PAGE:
FROM THE EDITOR

A Potpourri of Practice Improvement

 


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Whether you're looking to upgrade quality, efficiency, service, or job satisfaction, we've got something for you.

Fam Pract Manag. 2015 Jul-Aug;22(4):8.

Family Practice Management is all about improving things – both for you and for your patients. We commonly have articles on how to provide higher clinical quality, be more efficient, or offer better patient service. We also have articles on increasing your personal satisfaction with your practice. The July/August issue touches on each of these topics.

With regard to higher clinical quality, “How to Help Your Patients Choose Wisely” by Kenny Lin, MD, et al, tackles the important topic of how to reduce or eliminate unnecessary care. Not only is it wasteful economically, but it is often dangerous clinically, leading to complications from procedures that shouldn't have been done in the first place. Read the article to learn how to appropriately identify unnecessary care and successfully educate your patients about it.

On the topic of better efficiency, “Should You Treat Patients Virtually?” by Preethy Kaibara, MD, Esq., discusses how to get paid for virtual visits and how to protect yourself medicolegally. Virtual care can be more efficient than in-person visits, but the payment options are still limited. Undoubtedly, that will change, so read up and be prepared.

In the patient service realm, “Patient Advisory Councils: Giving Patients a Seat at the Table” by Anjana Sharma, MD, et al, describes establishing a committee of patients to advise you on improving your care. Think of it as an ongoing focus group. Patients can be great at judging service quality. Your reward for successfully implementing the article's suggestions could be higher scores on those potentially income-limiting patient satisfaction surveys that are increasingly popping up.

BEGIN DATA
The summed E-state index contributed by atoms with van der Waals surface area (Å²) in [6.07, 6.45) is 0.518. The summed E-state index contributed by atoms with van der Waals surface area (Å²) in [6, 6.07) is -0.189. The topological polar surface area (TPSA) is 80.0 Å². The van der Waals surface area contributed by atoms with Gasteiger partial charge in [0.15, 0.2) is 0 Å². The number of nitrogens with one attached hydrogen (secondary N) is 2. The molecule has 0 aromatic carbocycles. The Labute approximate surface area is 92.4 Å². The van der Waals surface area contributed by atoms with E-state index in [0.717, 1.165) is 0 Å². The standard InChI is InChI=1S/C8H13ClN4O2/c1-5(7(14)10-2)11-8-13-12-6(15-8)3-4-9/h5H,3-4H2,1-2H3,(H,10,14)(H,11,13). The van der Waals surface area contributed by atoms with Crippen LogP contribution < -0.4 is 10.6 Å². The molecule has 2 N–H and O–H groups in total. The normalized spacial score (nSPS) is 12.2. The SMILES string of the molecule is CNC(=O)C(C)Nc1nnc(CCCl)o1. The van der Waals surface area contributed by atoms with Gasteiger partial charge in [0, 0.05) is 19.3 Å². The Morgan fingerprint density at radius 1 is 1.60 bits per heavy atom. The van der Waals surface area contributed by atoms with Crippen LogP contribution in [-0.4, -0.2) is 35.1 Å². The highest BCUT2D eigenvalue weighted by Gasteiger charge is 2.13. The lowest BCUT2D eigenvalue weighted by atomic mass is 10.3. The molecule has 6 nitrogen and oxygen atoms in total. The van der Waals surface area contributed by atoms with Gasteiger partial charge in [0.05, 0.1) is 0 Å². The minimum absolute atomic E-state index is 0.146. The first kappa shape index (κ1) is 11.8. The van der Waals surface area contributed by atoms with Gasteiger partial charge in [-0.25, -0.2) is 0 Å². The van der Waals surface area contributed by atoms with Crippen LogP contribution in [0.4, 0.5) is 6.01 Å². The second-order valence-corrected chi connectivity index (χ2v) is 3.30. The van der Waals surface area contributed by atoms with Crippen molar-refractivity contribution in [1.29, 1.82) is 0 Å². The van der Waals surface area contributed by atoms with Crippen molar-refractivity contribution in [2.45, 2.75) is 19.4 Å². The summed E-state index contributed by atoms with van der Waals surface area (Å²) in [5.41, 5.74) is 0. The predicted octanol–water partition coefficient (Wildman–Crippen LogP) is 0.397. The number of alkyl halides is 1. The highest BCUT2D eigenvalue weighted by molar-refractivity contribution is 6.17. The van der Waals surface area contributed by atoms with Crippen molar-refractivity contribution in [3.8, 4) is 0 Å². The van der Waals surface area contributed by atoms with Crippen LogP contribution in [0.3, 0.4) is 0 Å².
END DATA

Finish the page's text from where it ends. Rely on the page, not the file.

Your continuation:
Finally, regarding your career satisfaction, “The Physician Employment Trend: What You Need to Know” by Travis Singleton and Phillip Miller may not ease your mind. But it does provide useful data and provocative questions about primary care physicians moving into employment, certainly a key development of our time. Whether you are currently employed, thinking about it, or violently opposed to it, this article provides interesting facts and commentary to consider.

I hope you enjoy the wide assortment of articles this month. There's something for everyone, so please – read on.


 

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